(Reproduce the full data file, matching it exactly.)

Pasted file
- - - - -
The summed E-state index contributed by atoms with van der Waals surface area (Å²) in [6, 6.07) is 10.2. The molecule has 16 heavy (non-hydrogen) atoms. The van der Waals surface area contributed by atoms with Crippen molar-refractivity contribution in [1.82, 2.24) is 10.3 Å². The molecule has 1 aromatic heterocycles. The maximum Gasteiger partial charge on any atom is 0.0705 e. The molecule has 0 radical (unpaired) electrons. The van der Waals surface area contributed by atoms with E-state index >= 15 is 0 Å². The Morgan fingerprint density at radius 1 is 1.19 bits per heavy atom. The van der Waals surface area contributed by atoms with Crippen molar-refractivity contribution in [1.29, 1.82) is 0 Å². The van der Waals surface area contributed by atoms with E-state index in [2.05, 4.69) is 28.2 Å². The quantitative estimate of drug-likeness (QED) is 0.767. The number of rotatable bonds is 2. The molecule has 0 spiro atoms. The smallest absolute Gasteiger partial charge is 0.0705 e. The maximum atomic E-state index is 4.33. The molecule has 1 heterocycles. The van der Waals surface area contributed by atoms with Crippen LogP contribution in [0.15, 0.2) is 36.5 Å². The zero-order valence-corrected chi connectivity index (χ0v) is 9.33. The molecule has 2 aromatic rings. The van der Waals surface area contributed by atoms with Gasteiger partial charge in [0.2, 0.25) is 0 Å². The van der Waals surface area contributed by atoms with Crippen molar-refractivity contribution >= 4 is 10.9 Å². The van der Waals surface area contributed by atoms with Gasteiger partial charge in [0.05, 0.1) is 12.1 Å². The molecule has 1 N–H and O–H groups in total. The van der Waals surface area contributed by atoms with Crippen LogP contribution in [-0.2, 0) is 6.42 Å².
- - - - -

The summed E-state index contributed by atoms with van der Waals surface area (Å²) in [6, 6.07) is 10.2. The molecule has 16 heavy (non-hydrogen) atoms. The van der Waals surface area contributed by atoms with Crippen molar-refractivity contribution in [1.82, 2.24) is 10.3 Å². The molecule has 1 aromatic heterocycles. The maximum Gasteiger partial charge on any atom is 0.0705 e. The molecule has 0 radical (unpaired) electrons. The van der Waals surface area contributed by atoms with E-state index >= 15 is 0 Å². The Morgan fingerprint density at radius 1 is 1.19 bits per heavy atom. The van der Waals surface area contributed by atoms with Crippen molar-refractivity contribution in [1.29, 1.82) is 0 Å². The van der Waals surface area contributed by atoms with E-state index in [2.05, 4.69) is 28.2 Å². The quantitative estimate of drug-likeness (QED) is 0.767. The number of rotatable bonds is 2. The molecule has 0 spiro atoms. The smallest absolute Gasteiger partial charge is 0.0705 e. The maximum atomic E-state index is 4.33. The molecule has 1 heterocycles. The van der Waals surface area contributed by atoms with Crippen LogP contribution in [0.15, 0.2) is 36.5 Å². The zero-order valence-corrected chi connectivity index (χ0v) is 9.33. The molecule has 2 aromatic rings. The van der Waals surface area contributed by atoms with Gasteiger partial charge in [0.2, 0.25) is 0 Å². The van der Waals surface area contributed by atoms with Crippen molar-refractivity contribution >= 4 is 10.9 Å². The van der Waals surface area contributed by atoms with Gasteiger partial charge in [0.05, 0.1) is 12.1 Å². The molecule has 1 N–H and O–H groups in total. The van der Waals surface area contributed by atoms with Crippen LogP contribution in [-0.2, 0) is 6.42 Å².